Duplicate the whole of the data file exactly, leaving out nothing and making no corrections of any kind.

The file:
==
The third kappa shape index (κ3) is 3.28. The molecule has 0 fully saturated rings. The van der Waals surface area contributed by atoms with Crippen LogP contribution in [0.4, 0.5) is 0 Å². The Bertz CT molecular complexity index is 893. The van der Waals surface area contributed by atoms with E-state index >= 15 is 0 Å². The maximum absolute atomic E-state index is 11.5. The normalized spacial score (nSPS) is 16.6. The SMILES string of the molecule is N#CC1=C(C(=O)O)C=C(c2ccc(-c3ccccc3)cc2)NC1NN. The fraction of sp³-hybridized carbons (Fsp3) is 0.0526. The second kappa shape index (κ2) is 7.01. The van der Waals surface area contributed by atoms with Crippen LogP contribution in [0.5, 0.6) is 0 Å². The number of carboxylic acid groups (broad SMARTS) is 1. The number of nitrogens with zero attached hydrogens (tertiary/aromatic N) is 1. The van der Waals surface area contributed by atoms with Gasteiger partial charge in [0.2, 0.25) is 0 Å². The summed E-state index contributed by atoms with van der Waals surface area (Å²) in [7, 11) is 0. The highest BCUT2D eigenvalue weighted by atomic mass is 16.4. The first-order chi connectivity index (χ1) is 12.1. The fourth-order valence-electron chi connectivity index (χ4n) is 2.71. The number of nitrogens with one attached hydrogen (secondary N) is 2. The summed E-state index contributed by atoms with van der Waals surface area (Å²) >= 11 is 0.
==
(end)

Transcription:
The third kappa shape index (κ3) is 3.28. The molecule has 0 fully saturated rings. The van der Waals surface area contributed by atoms with Crippen LogP contribution in [0.4, 0.5) is 0 Å². The Bertz CT molecular complexity index is 893. The van der Waals surface area contributed by atoms with E-state index >= 15 is 0 Å². The maximum absolute atomic E-state index is 11.5. The normalized spacial score (nSPS) is 16.6. The SMILES string of the molecule is N#CC1=C(C(=O)O)C=C(c2ccc(-c3ccccc3)cc2)NC1NN. The fraction of sp³-hybridized carbons (Fsp3) is 0.0526. The second kappa shape index (κ2) is 7.01. The van der Waals surface area contributed by atoms with Crippen LogP contribution in [0.5, 0.6) is 0 Å². The number of carboxylic acid groups (broad SMARTS) is 1. The number of nitrogens with zero attached hydrogens (tertiary/aromatic N) is 1. The van der Waals surface area contributed by atoms with Gasteiger partial charge in [0.2, 0.25) is 0 Å². The summed E-state index contributed by atoms with van der Waals surface area (Å²) in [7, 11) is 0. The highest BCUT2D eigenvalue weighted by atomic mass is 16.4. The first-order chi connectivity index (χ1) is 12.1. The fourth-order valence-electron chi connectivity index (χ4n) is 2.71. The number of nitrogens with one attached hydrogen (secondary N) is 2. The summed E-state index contributed by atoms with van der Waals surface area (Å²) >= 11 is 0.